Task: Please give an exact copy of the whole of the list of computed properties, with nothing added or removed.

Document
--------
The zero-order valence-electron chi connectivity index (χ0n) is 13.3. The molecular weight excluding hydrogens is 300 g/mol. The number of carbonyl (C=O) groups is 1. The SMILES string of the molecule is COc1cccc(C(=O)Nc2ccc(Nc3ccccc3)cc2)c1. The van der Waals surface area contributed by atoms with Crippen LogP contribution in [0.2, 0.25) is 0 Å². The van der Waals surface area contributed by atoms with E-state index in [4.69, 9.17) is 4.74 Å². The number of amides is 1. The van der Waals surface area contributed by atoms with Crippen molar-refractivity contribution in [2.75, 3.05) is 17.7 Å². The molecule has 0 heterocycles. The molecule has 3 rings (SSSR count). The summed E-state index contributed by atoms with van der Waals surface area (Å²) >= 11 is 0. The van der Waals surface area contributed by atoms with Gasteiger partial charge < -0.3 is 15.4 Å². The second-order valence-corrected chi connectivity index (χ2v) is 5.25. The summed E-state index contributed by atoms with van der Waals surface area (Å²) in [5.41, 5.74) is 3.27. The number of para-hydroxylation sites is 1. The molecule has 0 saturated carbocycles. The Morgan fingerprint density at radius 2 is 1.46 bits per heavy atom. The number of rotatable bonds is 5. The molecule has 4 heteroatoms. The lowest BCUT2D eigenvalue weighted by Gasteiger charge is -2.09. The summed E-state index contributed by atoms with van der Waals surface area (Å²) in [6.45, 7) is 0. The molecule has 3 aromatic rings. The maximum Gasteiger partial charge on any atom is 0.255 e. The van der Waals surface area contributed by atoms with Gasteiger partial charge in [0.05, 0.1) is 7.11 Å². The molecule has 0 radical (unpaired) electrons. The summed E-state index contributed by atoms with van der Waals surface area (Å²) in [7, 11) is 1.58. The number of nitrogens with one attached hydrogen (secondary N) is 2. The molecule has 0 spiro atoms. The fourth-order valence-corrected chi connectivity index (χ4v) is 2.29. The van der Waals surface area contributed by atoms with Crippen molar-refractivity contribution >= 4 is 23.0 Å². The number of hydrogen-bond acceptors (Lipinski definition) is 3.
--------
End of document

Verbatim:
The zero-order valence-electron chi connectivity index (χ0n) is 13.3. The molecular weight excluding hydrogens is 300 g/mol. The number of carbonyl (C=O) groups is 1. The SMILES string of the molecule is COc1cccc(C(=O)Nc2ccc(Nc3ccccc3)cc2)c1. The van der Waals surface area contributed by atoms with Crippen LogP contribution in [0.2, 0.25) is 0 Å². The van der Waals surface area contributed by atoms with E-state index in [4.69, 9.17) is 4.74 Å². The number of amides is 1. The van der Waals surface area contributed by atoms with Crippen molar-refractivity contribution in [2.75, 3.05) is 17.7 Å². The molecule has 0 heterocycles. The molecule has 3 rings (SSSR count). The summed E-state index contributed by atoms with van der Waals surface area (Å²) >= 11 is 0. The van der Waals surface area contributed by atoms with Gasteiger partial charge < -0.3 is 15.4 Å². The second-order valence-corrected chi connectivity index (χ2v) is 5.25. The summed E-state index contributed by atoms with van der Waals surface area (Å²) in [5.41, 5.74) is 3.27. The number of para-hydroxylation sites is 1. The molecule has 0 saturated carbocycles. The Morgan fingerprint density at radius 2 is 1.46 bits per heavy atom. The number of rotatable bonds is 5. The molecule has 4 heteroatoms. The lowest BCUT2D eigenvalue weighted by Gasteiger charge is -2.09. The summed E-state index contributed by atoms with van der Waals surface area (Å²) in [6.45, 7) is 0. The molecule has 3 aromatic rings. The maximum Gasteiger partial charge on any atom is 0.255 e. The van der Waals surface area contributed by atoms with Gasteiger partial charge in [0.05, 0.1) is 7.11 Å². The molecule has 0 radical (unpaired) electrons. The summed E-state index contributed by atoms with van der Waals surface area (Å²) in [7, 11) is 1.58. The number of nitrogens with one attached hydrogen (secondary N) is 2. The molecule has 0 spiro atoms. The fourth-order valence-corrected chi connectivity index (χ4v) is 2.29. The van der Waals surface area contributed by atoms with Crippen molar-refractivity contribution >= 4 is 23.0 Å². The number of hydrogen-bond acceptors (Lipinski definition) is 3.